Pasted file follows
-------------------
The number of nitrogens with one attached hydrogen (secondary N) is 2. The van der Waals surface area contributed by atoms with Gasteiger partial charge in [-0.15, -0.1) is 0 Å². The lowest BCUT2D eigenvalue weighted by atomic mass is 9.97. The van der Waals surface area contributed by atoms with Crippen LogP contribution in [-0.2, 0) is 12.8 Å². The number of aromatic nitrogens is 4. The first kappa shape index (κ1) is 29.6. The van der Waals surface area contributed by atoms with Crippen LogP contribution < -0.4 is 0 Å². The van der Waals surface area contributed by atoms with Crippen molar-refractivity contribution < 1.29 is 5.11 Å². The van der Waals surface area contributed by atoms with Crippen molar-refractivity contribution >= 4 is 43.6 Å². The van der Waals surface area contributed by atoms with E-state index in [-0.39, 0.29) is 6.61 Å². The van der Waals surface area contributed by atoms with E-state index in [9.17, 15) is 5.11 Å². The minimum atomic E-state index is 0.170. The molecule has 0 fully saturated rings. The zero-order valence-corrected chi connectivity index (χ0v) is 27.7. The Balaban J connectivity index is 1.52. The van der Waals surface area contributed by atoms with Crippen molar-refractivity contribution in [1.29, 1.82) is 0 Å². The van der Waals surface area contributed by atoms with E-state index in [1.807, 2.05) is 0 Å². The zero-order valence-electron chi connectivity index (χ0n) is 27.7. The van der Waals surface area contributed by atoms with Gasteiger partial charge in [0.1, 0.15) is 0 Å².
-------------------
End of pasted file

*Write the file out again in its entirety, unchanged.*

The number of nitrogens with one attached hydrogen (secondary N) is 2. The van der Waals surface area contributed by atoms with Gasteiger partial charge in [-0.15, -0.1) is 0 Å². The lowest BCUT2D eigenvalue weighted by atomic mass is 9.97. The van der Waals surface area contributed by atoms with Crippen LogP contribution in [-0.2, 0) is 12.8 Å². The number of aromatic nitrogens is 4. The first kappa shape index (κ1) is 29.6. The van der Waals surface area contributed by atoms with Crippen LogP contribution < -0.4 is 0 Å². The van der Waals surface area contributed by atoms with Crippen molar-refractivity contribution < 1.29 is 5.11 Å². The van der Waals surface area contributed by atoms with Crippen molar-refractivity contribution >= 4 is 43.6 Å². The van der Waals surface area contributed by atoms with E-state index in [-0.39, 0.29) is 6.61 Å². The van der Waals surface area contributed by atoms with E-state index in [9.17, 15) is 5.11 Å². The minimum atomic E-state index is 0.170. The molecule has 0 fully saturated rings. The zero-order valence-corrected chi connectivity index (χ0v) is 27.7. The Balaban J connectivity index is 1.52. The van der Waals surface area contributed by atoms with Crippen molar-refractivity contribution in [1.29, 1.82) is 0 Å². The van der Waals surface area contributed by atoms with E-state index in [1.807, 2.05) is 0 Å². The zero-order valence-electron chi connectivity index (χ0n) is 27.7. The van der Waals surface area contributed by atoms with Gasteiger partial charge in [0.1, 0.15) is 0 Å².